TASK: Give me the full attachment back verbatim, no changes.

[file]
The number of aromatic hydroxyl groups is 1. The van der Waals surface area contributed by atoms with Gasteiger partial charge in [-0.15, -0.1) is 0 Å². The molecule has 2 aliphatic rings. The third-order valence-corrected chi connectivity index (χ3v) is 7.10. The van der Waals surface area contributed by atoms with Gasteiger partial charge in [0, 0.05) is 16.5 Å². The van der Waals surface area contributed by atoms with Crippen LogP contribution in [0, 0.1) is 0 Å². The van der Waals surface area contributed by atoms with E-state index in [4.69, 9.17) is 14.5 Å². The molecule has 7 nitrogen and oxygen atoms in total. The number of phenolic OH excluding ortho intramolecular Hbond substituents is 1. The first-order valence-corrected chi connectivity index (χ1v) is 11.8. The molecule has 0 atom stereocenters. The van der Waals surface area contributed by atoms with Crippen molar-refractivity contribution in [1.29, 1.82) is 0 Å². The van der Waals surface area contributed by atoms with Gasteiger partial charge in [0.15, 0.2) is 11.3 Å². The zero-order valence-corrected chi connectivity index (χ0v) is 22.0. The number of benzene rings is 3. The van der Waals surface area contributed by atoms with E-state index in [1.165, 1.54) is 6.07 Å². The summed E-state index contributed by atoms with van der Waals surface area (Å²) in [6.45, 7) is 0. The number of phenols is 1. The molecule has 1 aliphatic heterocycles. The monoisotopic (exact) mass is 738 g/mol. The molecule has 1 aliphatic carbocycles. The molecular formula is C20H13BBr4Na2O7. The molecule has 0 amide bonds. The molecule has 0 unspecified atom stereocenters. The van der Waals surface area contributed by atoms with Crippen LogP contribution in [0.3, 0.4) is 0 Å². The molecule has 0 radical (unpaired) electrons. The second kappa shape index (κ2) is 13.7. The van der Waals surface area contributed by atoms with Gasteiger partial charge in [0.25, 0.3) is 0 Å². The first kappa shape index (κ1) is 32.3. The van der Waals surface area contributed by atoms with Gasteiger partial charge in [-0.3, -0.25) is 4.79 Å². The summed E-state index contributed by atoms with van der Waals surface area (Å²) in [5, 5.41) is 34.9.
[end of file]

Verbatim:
The number of aromatic hydroxyl groups is 1. The van der Waals surface area contributed by atoms with Gasteiger partial charge in [-0.15, -0.1) is 0 Å². The molecule has 2 aliphatic rings. The third-order valence-corrected chi connectivity index (χ3v) is 7.10. The van der Waals surface area contributed by atoms with Gasteiger partial charge in [0, 0.05) is 16.5 Å². The van der Waals surface area contributed by atoms with Crippen LogP contribution in [0, 0.1) is 0 Å². The van der Waals surface area contributed by atoms with E-state index in [4.69, 9.17) is 14.5 Å². The molecule has 7 nitrogen and oxygen atoms in total. The number of phenolic OH excluding ortho intramolecular Hbond substituents is 1. The first-order valence-corrected chi connectivity index (χ1v) is 11.8. The molecule has 0 atom stereocenters. The van der Waals surface area contributed by atoms with Crippen molar-refractivity contribution in [1.29, 1.82) is 0 Å². The van der Waals surface area contributed by atoms with Gasteiger partial charge in [0.15, 0.2) is 11.3 Å². The zero-order valence-corrected chi connectivity index (χ0v) is 22.0. The number of benzene rings is 3. The van der Waals surface area contributed by atoms with E-state index in [1.165, 1.54) is 6.07 Å². The summed E-state index contributed by atoms with van der Waals surface area (Å²) in [6.45, 7) is 0. The number of phenols is 1. The molecule has 1 aliphatic heterocycles. The monoisotopic (exact) mass is 738 g/mol. The molecule has 1 aliphatic carbocycles. The molecular formula is C20H13BBr4Na2O7. The molecule has 0 amide bonds. The molecule has 0 unspecified atom stereocenters. The van der Waals surface area contributed by atoms with Crippen LogP contribution in [0.3, 0.4) is 0 Å². The molecule has 0 radical (unpaired) electrons. The second kappa shape index (κ2) is 13.7. The van der Waals surface area contributed by atoms with Gasteiger partial charge in [0.25, 0.3) is 0 Å². The first kappa shape index (κ1) is 32.3. The van der Waals surface area contributed by atoms with Gasteiger partial charge in [-0.3, -0.25) is 4.79 Å². The summed E-state index contributed by atoms with van der Waals surface area (Å²) in [5, 5.41) is 34.9.